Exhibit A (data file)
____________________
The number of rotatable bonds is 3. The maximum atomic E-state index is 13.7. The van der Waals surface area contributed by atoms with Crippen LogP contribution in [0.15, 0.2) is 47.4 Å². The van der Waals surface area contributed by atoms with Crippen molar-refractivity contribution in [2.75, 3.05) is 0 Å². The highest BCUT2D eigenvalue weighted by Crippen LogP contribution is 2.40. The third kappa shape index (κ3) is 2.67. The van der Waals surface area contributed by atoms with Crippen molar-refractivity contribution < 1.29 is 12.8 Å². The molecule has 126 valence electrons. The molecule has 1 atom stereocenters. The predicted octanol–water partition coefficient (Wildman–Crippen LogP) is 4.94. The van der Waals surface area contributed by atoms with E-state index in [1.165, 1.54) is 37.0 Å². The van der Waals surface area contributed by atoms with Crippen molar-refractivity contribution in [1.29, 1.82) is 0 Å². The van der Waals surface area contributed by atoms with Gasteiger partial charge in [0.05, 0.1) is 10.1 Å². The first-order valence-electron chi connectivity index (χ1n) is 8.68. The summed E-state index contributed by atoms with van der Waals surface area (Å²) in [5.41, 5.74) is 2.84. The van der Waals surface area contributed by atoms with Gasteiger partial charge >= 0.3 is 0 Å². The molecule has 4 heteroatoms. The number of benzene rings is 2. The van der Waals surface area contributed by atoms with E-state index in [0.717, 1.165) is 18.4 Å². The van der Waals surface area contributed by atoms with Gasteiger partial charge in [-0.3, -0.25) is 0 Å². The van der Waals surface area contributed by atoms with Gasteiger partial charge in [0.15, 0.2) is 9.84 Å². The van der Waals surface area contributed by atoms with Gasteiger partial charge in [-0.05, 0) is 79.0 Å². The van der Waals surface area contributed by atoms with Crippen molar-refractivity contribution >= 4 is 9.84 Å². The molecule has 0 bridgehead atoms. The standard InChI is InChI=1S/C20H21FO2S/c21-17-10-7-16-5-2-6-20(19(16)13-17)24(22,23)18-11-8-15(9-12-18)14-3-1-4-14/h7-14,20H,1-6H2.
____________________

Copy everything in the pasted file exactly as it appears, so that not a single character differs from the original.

The number of rotatable bonds is 3. The maximum atomic E-state index is 13.7. The van der Waals surface area contributed by atoms with Crippen LogP contribution in [0.15, 0.2) is 47.4 Å². The van der Waals surface area contributed by atoms with Crippen molar-refractivity contribution in [2.75, 3.05) is 0 Å². The highest BCUT2D eigenvalue weighted by Crippen LogP contribution is 2.40. The third kappa shape index (κ3) is 2.67. The van der Waals surface area contributed by atoms with Crippen molar-refractivity contribution < 1.29 is 12.8 Å². The molecule has 126 valence electrons. The molecule has 1 atom stereocenters. The predicted octanol–water partition coefficient (Wildman–Crippen LogP) is 4.94. The van der Waals surface area contributed by atoms with E-state index in [1.165, 1.54) is 37.0 Å². The van der Waals surface area contributed by atoms with Crippen molar-refractivity contribution in [1.29, 1.82) is 0 Å². The van der Waals surface area contributed by atoms with Gasteiger partial charge in [0.05, 0.1) is 10.1 Å². The first-order valence-electron chi connectivity index (χ1n) is 8.68. The summed E-state index contributed by atoms with van der Waals surface area (Å²) in [5.41, 5.74) is 2.84. The van der Waals surface area contributed by atoms with Gasteiger partial charge >= 0.3 is 0 Å². The molecule has 4 heteroatoms. The number of benzene rings is 2. The van der Waals surface area contributed by atoms with E-state index in [0.717, 1.165) is 18.4 Å². The van der Waals surface area contributed by atoms with Gasteiger partial charge in [-0.3, -0.25) is 0 Å². The van der Waals surface area contributed by atoms with Gasteiger partial charge in [0.15, 0.2) is 9.84 Å². The van der Waals surface area contributed by atoms with Gasteiger partial charge in [-0.05, 0) is 79.0 Å². The van der Waals surface area contributed by atoms with Crippen molar-refractivity contribution >= 4 is 9.84 Å². The molecule has 0 bridgehead atoms. The standard InChI is InChI=1S/C20H21FO2S/c21-17-10-7-16-5-2-6-20(19(16)13-17)24(22,23)18-11-8-15(9-12-18)14-3-1-4-14/h7-14,20H,1-6H2.